Importantly, the questions asked when using the eligibility tool are solely intended to help you determine whether you may be eligible to submit your application for naturalization. This tool does not determine if you are actually eligible for US citizenship. In addition to meeting the lawful permanent residence requirement, your eligibility will also depend on things like your ability to establish good moral character and loyalty to the US constitution, as well as your ability to meet the English and civics requirements, where required.

If you are unsure whether or not you are eligible to apply for naturalization, or whether you qualify for an English language exemption or medical disability exception, you are strongly advised to seek expert advice from an immigration specialist before applying. After you submit your application, USCIS will review the information contained in your Form N-400 and the documents submitted in support, together with your answers given during interview, to determine if you are eligible for naturalization as a US citizen.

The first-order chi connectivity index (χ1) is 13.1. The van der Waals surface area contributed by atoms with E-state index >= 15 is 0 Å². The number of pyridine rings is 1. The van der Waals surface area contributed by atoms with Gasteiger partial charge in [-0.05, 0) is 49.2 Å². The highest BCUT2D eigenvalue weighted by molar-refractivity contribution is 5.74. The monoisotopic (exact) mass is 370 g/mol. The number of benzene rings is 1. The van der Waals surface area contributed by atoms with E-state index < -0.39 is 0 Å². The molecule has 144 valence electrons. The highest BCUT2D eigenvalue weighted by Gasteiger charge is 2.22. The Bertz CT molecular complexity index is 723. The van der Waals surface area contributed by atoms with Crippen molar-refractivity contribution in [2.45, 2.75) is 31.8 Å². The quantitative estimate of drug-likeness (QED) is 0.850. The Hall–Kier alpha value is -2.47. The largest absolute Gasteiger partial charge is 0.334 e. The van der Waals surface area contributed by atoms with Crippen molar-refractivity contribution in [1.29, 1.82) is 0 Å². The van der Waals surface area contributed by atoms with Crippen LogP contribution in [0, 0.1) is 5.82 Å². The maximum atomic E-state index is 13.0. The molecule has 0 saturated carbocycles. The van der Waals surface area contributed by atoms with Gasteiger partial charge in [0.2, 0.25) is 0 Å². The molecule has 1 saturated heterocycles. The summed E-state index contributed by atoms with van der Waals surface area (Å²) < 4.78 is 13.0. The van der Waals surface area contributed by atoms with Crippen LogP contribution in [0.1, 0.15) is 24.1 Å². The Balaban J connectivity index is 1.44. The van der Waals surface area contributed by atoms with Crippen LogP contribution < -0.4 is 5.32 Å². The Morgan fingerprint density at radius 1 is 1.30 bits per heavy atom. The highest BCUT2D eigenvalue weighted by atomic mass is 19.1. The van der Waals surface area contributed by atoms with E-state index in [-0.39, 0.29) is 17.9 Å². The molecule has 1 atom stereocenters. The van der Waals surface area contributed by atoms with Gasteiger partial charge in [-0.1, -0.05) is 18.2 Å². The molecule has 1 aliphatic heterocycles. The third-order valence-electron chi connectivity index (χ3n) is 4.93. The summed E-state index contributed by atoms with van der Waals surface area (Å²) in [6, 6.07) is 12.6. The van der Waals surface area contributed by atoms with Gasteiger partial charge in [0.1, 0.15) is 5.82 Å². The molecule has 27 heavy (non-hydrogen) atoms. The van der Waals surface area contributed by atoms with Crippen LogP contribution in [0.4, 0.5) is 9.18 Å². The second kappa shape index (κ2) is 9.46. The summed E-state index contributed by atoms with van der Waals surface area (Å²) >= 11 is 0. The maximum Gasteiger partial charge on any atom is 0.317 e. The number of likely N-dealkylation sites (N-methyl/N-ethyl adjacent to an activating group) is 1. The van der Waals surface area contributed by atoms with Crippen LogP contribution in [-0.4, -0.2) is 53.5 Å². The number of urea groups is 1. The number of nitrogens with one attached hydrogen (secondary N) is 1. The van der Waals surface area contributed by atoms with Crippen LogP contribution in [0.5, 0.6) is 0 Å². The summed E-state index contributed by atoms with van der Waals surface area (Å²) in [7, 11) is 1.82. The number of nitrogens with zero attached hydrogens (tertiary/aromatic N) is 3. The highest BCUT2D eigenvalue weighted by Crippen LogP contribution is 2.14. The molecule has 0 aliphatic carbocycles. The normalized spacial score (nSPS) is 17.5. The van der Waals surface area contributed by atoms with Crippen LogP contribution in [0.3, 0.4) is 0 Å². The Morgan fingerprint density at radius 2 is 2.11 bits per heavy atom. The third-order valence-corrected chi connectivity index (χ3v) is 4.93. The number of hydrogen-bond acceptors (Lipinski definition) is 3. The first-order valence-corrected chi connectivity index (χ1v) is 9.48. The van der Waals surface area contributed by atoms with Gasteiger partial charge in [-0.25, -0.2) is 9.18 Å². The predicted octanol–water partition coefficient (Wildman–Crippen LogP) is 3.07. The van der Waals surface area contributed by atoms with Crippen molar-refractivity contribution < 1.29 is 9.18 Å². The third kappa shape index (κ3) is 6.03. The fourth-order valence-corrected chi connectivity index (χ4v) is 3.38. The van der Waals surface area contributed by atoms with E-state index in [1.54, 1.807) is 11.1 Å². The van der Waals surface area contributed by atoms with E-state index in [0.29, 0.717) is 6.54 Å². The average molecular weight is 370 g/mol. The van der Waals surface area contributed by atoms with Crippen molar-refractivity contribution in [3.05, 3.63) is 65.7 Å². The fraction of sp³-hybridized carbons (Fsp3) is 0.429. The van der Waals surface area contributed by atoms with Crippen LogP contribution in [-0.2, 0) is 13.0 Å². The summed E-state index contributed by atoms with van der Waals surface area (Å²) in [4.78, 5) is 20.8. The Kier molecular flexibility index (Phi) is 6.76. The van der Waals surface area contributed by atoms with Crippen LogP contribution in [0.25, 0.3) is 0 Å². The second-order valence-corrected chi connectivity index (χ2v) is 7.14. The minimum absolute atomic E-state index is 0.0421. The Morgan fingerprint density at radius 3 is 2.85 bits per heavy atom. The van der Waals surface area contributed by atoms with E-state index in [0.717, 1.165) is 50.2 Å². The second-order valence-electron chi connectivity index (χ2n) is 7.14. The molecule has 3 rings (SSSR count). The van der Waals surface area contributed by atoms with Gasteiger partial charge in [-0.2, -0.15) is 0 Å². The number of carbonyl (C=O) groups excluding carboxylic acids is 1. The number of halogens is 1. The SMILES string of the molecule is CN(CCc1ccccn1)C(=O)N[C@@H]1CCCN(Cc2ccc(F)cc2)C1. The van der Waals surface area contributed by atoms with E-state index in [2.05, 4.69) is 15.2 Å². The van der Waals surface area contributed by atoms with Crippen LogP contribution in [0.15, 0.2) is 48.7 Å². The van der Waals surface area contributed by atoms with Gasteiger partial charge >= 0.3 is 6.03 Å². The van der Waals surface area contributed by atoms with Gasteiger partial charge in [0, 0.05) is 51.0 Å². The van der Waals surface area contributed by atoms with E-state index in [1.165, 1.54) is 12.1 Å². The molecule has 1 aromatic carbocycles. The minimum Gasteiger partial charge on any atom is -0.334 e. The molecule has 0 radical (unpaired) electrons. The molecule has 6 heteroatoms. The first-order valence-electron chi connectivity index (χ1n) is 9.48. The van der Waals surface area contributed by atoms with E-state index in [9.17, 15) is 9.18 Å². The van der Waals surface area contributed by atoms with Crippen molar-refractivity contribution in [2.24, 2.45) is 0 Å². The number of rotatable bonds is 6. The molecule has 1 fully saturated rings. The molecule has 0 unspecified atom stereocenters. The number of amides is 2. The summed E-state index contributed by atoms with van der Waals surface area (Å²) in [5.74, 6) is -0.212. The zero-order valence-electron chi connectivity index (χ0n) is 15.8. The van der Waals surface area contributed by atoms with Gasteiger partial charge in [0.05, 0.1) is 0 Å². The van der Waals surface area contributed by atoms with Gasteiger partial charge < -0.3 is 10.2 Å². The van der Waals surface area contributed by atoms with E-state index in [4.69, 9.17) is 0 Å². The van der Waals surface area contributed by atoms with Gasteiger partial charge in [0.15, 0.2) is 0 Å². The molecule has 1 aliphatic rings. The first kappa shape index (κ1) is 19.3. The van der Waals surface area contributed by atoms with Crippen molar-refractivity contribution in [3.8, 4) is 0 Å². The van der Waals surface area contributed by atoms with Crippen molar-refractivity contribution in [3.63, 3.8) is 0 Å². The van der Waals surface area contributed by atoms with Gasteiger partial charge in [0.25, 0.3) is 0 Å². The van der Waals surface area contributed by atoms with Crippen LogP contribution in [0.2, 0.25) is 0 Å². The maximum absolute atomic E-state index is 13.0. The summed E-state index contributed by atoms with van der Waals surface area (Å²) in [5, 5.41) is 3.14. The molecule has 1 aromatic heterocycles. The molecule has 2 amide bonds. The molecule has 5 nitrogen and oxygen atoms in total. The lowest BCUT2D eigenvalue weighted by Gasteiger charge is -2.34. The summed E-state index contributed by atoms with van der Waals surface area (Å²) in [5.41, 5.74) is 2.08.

If your application is denied, you will not be entitled to any refund of your fee. The cost to file Form N-400 is $725, including an $85 fee to enrol your biometric information, where applicable. You will be asked by USCIS to enrol your biometrics at an Applicant Support Center a few weeks after submitting your application and prior to attending your N400 interview. You will be required to provide your fingerprints, photograph and signature at this appointment. It is only after your biometrics appointment that your interview will be scheduled at a local USCIS field office, unless you qualify for a special accommodation.

Applicants aged 75 years or older will only need to pay a $640 filing fee, but not the biometrics fee. There is no additional fee to schedule or attend your N400 interview.

Once you have filed the completed form and paid the application fee, you will need to schedule your naturalization interview.

 

What is the N400 interview?